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Old 06-25-2017, 12:36 PM
 
Location: Austin, TX
1,577 posts, read 2,535,713 times
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Portland, Oregon. Great public transportation system and absolutely gorgeous place
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Old 06-25-2017, 03:00 PM
 
Location: State of Transition
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I also vote for Ann Arbor or Madison, for you, OP.

That's funny that Denver's friendliness freaked you out! I'm from CA originally, and I take that kind of thing for granted, and love it. Seattle was a serious culture shock for me in that regard; everyone's so closed up! I love Colorado. I'm nearby, in Santa Fe.

You haven't told us what your work niche is. That would make a difference as to recommendations. Bellingham, WA, or Olympia, for example, are much more affordable than Seattle, depending on your field. Both have a major state university. Bellingham is rainier than anywhere else in the region, though. But it's close to Vancouver, BC, and has fabulous hiking & scenic nature.
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Old 06-25-2017, 06:51 PM
 
Location: Pittsburgh, PA (Morningside)
12,476 posts, read 11,979,561 times
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I think you guys need to remember with some of your suggestions that downtown Denver was not walkable enough for the OP. Many of the cities people are suggesting for walkability basically would restrict him to downtown and maybe 1-2 other neighborhoods immediately nearby. I mean, if he had fun in Ithaca, he could make it work, but he might feel constrained being kept to one tiny piece of the metro.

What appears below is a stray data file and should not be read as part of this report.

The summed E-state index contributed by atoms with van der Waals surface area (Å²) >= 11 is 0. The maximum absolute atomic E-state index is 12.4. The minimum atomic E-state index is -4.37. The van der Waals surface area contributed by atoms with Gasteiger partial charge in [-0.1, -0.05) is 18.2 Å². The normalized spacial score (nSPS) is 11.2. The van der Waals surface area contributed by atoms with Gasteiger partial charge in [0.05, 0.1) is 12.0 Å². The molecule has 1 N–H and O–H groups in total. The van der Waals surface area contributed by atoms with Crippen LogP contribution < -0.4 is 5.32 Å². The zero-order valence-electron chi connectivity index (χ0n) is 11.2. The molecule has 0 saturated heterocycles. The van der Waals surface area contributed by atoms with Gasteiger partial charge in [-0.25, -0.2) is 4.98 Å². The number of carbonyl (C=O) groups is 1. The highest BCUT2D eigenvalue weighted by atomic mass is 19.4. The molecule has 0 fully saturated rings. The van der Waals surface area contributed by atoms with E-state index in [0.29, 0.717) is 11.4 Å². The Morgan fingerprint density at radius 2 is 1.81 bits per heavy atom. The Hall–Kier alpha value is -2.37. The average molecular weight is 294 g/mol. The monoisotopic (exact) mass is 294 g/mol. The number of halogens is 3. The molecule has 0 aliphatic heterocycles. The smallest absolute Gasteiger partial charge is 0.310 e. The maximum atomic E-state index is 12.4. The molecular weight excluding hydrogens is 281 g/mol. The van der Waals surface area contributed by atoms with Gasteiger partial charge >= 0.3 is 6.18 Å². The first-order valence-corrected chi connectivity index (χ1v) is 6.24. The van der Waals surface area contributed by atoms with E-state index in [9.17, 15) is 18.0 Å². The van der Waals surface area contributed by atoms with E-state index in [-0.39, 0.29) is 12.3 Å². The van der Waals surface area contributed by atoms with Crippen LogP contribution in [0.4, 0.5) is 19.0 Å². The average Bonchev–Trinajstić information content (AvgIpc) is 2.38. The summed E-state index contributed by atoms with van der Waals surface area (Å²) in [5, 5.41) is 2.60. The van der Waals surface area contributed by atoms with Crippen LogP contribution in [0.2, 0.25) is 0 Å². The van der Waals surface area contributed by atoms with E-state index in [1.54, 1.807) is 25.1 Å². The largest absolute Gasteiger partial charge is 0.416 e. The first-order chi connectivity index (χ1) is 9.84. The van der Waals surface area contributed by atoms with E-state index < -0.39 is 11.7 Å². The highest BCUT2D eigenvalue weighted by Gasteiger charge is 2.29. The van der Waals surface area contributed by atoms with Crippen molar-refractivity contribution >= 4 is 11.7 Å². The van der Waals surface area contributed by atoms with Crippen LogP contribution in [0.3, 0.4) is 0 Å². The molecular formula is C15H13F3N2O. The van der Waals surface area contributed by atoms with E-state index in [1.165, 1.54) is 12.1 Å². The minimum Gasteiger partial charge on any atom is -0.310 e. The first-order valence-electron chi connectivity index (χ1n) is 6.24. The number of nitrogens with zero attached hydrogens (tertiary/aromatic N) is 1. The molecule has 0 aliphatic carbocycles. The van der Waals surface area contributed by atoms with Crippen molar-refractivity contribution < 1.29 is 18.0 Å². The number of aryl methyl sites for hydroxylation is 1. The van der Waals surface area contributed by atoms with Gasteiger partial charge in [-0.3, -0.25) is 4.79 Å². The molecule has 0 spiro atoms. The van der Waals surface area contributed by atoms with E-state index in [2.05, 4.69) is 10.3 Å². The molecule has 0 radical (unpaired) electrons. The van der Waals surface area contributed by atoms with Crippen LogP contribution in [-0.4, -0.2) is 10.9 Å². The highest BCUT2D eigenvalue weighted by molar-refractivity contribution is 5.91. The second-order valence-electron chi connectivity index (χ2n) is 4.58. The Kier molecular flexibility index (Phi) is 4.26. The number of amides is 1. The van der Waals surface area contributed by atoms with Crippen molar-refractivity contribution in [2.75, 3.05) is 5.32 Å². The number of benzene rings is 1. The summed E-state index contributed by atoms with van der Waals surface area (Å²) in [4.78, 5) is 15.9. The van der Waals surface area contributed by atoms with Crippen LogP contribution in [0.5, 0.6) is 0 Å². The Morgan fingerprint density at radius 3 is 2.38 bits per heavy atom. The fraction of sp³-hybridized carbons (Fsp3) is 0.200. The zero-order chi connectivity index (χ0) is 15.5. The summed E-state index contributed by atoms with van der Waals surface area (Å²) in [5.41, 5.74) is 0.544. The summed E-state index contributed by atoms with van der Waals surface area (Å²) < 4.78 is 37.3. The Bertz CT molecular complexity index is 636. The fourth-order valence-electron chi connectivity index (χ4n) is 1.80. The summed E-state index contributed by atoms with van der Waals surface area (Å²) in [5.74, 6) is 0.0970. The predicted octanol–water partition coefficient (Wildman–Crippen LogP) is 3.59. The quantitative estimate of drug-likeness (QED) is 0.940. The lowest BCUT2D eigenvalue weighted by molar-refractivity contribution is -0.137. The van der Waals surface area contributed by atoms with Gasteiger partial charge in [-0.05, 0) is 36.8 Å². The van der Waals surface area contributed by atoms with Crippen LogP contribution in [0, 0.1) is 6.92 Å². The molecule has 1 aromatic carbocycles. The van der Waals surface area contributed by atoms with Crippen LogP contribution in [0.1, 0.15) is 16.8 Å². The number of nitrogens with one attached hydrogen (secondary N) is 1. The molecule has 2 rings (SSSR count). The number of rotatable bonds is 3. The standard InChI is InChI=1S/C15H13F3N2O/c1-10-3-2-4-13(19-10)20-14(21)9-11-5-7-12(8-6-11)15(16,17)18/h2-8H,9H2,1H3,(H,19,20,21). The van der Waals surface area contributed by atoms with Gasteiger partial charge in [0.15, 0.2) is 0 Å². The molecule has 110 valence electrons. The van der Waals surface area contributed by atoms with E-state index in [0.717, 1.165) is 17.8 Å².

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Old 06-26-2017, 12:38 AM
 
Location: State of Transition
79,050 posts, read 70,937,721 times
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Quote:
Originally Posted by eschaton View Post
I think you guys need to remember with some of your suggestions that downtown Denver was not walkable enough for the OP. Many of the cities people are suggesting for walkability basically would restrict him to downtown and maybe 1-2 other neighborhoods immediately nearby. I mean, if he had fun in Ithaca, he could make it work, but he might feel constrained being kept to one tiny piece of the metro.
Good point. Walkable + affordable is tough. That let's me out. The West Coast doesn't really have any of those, except maybe Arcata, on the north coast of CA. Depends on if the OP could find a job in his field, whatever it is.
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Old 06-26-2017, 03:02 AM
 
Location: Minneapolis (St. Louis Park)
5,991 posts, read 8,337,268 times
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Quote:
Originally Posted by BadgerFilms View Post
Minneapolis

Smaller and cheaper than Boston though still a big city.
Walkable (and bikeable)
Lots and lots of trees
More places to fish than you can shake your pole at!

If you want even smaller and a college town vibe, check out Madison, Wis.

And if you like ice fishing, Minnesota and Wisconsin can't be beat!
My concern is that if the OP thought Denver wasn't walkable he/she may not find Minneapolis that different, otherwise I'd have made the same suggestion.